He also will defer to the Deputy Mayor
of Public Safety Philip Banks III to decide
what technology can be used within city
law that can track guns and the people that
bring them into the city.
“Th is is my number one priority: Keeping
you safe. I campaigned on it; I will deliver
on it.” Adams said.
Queens electeds call for legislative action to protect street vendors
BY JULIA MORO
Two Queens lawmakers are calling for
the state legislature to prioritize a bill
that will protect street vendors by eliminating
the cap on licenses and allowing
the small businesses to receive relief aid.
Th e state recently announced its 2022
Executive Budget, which included a proposed
$1 billion relief package for small
businesses. However, many street vendors
in New York City are without licenses
— making them ineligible for the
In response, state Senator Jessica
Ramos and Assemblywoman Jessica
González-Rojas proposed the state
Legislature prioritize S1175A/A5081.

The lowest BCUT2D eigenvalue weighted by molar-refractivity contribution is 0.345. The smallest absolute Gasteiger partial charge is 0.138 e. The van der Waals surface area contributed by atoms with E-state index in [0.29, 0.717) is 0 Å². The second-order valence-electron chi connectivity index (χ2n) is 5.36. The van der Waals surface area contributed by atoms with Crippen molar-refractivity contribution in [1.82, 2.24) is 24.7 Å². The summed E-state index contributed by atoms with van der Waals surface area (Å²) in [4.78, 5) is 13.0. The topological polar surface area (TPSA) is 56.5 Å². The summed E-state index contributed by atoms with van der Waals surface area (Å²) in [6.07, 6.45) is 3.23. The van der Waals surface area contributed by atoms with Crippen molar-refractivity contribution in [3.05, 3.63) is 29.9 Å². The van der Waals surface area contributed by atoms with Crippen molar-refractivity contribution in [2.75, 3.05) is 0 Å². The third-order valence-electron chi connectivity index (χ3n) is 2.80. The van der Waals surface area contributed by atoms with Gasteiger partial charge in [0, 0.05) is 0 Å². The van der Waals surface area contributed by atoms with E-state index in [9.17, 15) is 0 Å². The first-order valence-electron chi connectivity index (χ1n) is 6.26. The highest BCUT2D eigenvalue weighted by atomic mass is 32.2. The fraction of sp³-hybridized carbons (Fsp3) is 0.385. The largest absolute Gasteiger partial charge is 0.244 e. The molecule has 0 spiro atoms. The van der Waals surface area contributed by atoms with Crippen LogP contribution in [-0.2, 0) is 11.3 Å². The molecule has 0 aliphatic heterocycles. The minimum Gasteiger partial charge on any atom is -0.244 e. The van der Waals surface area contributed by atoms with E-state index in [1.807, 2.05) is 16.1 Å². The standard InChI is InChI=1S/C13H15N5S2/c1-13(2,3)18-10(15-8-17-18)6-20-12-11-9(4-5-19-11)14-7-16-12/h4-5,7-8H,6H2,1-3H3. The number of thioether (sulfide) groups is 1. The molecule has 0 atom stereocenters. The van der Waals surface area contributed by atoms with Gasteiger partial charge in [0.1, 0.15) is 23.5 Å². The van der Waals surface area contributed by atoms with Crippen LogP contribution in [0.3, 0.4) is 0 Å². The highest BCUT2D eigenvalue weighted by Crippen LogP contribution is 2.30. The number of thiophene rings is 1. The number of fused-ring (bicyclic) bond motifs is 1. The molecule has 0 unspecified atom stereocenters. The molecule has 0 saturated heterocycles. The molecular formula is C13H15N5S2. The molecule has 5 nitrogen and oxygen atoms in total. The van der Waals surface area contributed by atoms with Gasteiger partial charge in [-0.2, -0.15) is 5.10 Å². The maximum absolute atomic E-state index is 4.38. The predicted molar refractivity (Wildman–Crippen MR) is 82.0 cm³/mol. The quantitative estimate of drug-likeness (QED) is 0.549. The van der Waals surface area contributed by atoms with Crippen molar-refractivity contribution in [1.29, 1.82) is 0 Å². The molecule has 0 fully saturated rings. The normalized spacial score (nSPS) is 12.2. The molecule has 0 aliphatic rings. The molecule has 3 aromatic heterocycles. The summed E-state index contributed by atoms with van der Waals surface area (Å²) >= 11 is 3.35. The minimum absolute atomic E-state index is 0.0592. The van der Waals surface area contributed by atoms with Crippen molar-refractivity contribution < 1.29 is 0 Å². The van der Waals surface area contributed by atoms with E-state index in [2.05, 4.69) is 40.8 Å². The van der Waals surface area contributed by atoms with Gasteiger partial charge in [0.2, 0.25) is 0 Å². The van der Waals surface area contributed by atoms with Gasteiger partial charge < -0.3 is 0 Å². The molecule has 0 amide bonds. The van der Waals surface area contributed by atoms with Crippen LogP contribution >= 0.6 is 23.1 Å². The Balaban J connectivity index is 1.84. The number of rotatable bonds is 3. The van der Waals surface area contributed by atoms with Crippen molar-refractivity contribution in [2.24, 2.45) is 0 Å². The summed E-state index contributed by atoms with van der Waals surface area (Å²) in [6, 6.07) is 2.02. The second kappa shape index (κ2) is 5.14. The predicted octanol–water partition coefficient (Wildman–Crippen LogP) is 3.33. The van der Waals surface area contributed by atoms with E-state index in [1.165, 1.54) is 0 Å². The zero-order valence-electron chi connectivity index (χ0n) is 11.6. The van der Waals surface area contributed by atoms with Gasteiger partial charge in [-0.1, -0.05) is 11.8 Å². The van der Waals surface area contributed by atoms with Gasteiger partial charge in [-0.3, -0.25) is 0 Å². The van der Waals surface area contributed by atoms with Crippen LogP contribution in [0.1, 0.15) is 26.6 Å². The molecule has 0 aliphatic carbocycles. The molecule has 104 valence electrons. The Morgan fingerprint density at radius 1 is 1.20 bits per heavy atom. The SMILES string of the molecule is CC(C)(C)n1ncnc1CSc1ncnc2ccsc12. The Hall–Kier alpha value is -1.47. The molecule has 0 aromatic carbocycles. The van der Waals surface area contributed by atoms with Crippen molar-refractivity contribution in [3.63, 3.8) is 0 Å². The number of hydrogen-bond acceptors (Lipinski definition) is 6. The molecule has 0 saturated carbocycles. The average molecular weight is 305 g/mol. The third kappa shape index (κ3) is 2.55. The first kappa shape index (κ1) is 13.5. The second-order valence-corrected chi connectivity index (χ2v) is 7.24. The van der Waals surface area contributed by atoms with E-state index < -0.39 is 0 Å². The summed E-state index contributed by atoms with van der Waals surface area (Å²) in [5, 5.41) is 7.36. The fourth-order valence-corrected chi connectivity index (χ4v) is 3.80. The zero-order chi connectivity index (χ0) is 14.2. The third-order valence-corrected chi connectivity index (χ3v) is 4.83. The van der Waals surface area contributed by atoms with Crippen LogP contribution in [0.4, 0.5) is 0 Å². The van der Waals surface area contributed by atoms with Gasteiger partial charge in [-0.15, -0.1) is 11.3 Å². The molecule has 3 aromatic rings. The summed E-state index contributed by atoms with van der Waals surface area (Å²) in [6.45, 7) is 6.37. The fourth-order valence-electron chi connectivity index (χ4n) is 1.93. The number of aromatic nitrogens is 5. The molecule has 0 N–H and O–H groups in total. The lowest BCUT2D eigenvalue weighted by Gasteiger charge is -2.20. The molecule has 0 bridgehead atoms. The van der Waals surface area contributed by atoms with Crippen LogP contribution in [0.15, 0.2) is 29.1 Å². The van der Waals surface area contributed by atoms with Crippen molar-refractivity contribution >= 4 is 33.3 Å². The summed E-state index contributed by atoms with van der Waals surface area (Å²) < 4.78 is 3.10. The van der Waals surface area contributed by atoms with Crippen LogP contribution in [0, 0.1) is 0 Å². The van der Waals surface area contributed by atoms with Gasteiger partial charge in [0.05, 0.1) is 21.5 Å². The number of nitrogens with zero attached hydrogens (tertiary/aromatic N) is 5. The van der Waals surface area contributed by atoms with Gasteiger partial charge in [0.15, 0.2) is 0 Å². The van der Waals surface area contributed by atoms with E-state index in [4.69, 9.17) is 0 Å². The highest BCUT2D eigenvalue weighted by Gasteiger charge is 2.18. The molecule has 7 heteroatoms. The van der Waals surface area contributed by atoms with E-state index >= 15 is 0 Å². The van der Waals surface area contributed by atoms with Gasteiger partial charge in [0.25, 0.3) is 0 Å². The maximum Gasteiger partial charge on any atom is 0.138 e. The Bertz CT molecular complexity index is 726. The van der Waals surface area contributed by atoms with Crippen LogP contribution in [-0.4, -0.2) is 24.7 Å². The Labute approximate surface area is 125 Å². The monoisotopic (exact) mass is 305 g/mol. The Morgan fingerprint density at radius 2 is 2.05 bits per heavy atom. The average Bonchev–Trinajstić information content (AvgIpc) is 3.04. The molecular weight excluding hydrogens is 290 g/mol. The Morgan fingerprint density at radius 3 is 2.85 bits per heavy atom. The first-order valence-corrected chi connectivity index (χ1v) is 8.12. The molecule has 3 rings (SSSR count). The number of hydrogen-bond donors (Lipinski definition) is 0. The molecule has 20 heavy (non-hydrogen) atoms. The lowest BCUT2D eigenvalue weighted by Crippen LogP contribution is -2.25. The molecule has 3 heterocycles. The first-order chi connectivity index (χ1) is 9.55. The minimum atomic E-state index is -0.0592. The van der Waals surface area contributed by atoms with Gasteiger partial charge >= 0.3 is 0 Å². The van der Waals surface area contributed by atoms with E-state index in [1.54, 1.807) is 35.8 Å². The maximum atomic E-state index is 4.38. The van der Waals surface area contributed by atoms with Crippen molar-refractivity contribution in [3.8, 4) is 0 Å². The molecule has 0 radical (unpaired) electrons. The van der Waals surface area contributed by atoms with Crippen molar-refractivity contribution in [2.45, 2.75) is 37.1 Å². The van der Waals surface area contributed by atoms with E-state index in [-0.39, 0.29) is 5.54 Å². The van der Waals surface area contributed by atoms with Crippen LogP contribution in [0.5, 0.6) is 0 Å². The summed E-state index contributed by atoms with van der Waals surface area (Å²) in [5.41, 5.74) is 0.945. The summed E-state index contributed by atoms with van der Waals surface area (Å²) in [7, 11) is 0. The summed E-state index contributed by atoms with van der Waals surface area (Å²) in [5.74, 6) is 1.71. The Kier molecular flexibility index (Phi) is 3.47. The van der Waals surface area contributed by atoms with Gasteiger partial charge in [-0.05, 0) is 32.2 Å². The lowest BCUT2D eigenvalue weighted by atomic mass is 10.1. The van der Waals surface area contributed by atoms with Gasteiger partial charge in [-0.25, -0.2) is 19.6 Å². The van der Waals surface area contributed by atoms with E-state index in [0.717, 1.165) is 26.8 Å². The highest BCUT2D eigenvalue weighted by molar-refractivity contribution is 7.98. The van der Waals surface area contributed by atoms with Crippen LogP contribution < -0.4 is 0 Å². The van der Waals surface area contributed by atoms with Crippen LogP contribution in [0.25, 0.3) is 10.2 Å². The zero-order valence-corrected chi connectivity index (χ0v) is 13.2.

Th is legislation would formalize and regulate
street vending in cities with a population
of 1 million or more people, as
well as lift the license cap and eliminate
the waitlist for street vendors, allowing
them to pay their taxes and comply with
Getting a license is nearly impossible
for street vendors due to a cap to limit
how many vendors are allowed to operate
in the city, advocates have said.
“When Queens was enduring the
worst of the pandemic, it was immigrant
owned street vending operations
providing outdoor dining and shopping
experiences that allowed many people in
our neighborhoods to access what they
needed,” González-Rojas said. “A5081
has been featured in the New York State
Black, Puerto Rican, Hispanic, and Asian
Legislative Caucus’ 2022 People’s Budget
as a piece of legislation that is necessary
for a just recovery. We need to pass
A5081 to legalize street vending, bringing